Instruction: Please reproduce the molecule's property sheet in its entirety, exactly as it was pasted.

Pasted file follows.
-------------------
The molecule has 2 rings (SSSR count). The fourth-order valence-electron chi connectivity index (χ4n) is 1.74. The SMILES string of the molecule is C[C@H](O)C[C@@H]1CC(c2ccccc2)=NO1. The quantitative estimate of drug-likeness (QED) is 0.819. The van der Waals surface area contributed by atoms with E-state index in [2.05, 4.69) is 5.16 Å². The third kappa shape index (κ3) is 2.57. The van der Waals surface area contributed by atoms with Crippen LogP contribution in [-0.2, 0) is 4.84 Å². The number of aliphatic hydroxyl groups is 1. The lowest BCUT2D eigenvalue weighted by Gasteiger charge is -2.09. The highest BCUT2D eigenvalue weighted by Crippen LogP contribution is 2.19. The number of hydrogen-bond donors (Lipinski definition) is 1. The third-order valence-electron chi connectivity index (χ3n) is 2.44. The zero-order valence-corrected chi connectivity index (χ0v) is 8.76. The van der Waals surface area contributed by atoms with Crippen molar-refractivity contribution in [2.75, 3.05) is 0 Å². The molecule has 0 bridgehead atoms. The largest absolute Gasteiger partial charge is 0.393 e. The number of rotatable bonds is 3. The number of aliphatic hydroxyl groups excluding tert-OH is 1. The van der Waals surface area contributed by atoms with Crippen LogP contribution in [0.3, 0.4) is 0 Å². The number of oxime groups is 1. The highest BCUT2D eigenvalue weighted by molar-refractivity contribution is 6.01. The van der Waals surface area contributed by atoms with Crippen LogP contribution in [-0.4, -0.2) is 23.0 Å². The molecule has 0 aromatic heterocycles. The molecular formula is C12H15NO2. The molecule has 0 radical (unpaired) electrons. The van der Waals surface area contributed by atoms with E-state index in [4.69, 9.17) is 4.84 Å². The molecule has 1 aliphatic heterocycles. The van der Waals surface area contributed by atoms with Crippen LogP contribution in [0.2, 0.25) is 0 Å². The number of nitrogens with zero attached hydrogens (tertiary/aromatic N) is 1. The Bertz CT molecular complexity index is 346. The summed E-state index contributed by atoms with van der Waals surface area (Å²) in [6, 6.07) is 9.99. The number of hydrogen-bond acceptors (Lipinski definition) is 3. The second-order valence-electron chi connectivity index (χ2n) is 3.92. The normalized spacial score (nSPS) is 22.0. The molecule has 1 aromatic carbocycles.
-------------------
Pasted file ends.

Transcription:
The molecule has 2 rings (SSSR count). The fourth-order valence-electron chi connectivity index (χ4n) is 1.74. The SMILES string of the molecule is C[C@H](O)C[C@@H]1CC(c2ccccc2)=NO1. The quantitative estimate of drug-likeness (QED) is 0.819. The van der Waals surface area contributed by atoms with E-state index in [2.05, 4.69) is 5.16 Å². The third kappa shape index (κ3) is 2.57. The van der Waals surface area contributed by atoms with Crippen LogP contribution in [-0.2, 0) is 4.84 Å². The number of aliphatic hydroxyl groups is 1. The lowest BCUT2D eigenvalue weighted by Gasteiger charge is -2.09. The highest BCUT2D eigenvalue weighted by Crippen LogP contribution is 2.19. The number of hydrogen-bond donors (Lipinski definition) is 1. The third-order valence-electron chi connectivity index (χ3n) is 2.44. The zero-order valence-corrected chi connectivity index (χ0v) is 8.76. The van der Waals surface area contributed by atoms with Crippen molar-refractivity contribution in [2.75, 3.05) is 0 Å². The molecule has 0 bridgehead atoms. The largest absolute Gasteiger partial charge is 0.393 e. The number of rotatable bonds is 3. The number of aliphatic hydroxyl groups excluding tert-OH is 1. The van der Waals surface area contributed by atoms with Crippen LogP contribution in [0.3, 0.4) is 0 Å². The number of oxime groups is 1. The highest BCUT2D eigenvalue weighted by molar-refractivity contribution is 6.01. The van der Waals surface area contributed by atoms with Crippen LogP contribution in [-0.4, -0.2) is 23.0 Å². The molecule has 0 aromatic heterocycles. The molecular formula is C12H15NO2. The molecule has 0 radical (unpaired) electrons. The van der Waals surface area contributed by atoms with E-state index in [4.69, 9.17) is 4.84 Å². The molecule has 1 aliphatic heterocycles. The van der Waals surface area contributed by atoms with Crippen LogP contribution in [0.2, 0.25) is 0 Å². The number of nitrogens with zero attached hydrogens (tertiary/aromatic N) is 1. The Bertz CT molecular complexity index is 346. The summed E-state index contributed by atoms with van der Waals surface area (Å²) in [6, 6.07) is 9.99. The number of hydrogen-bond acceptors (Lipinski definition) is 3. The second-order valence-electron chi connectivity index (χ2n) is 3.92. The normalized spacial score (nSPS) is 22.0. The molecule has 1 aromatic carbocycles.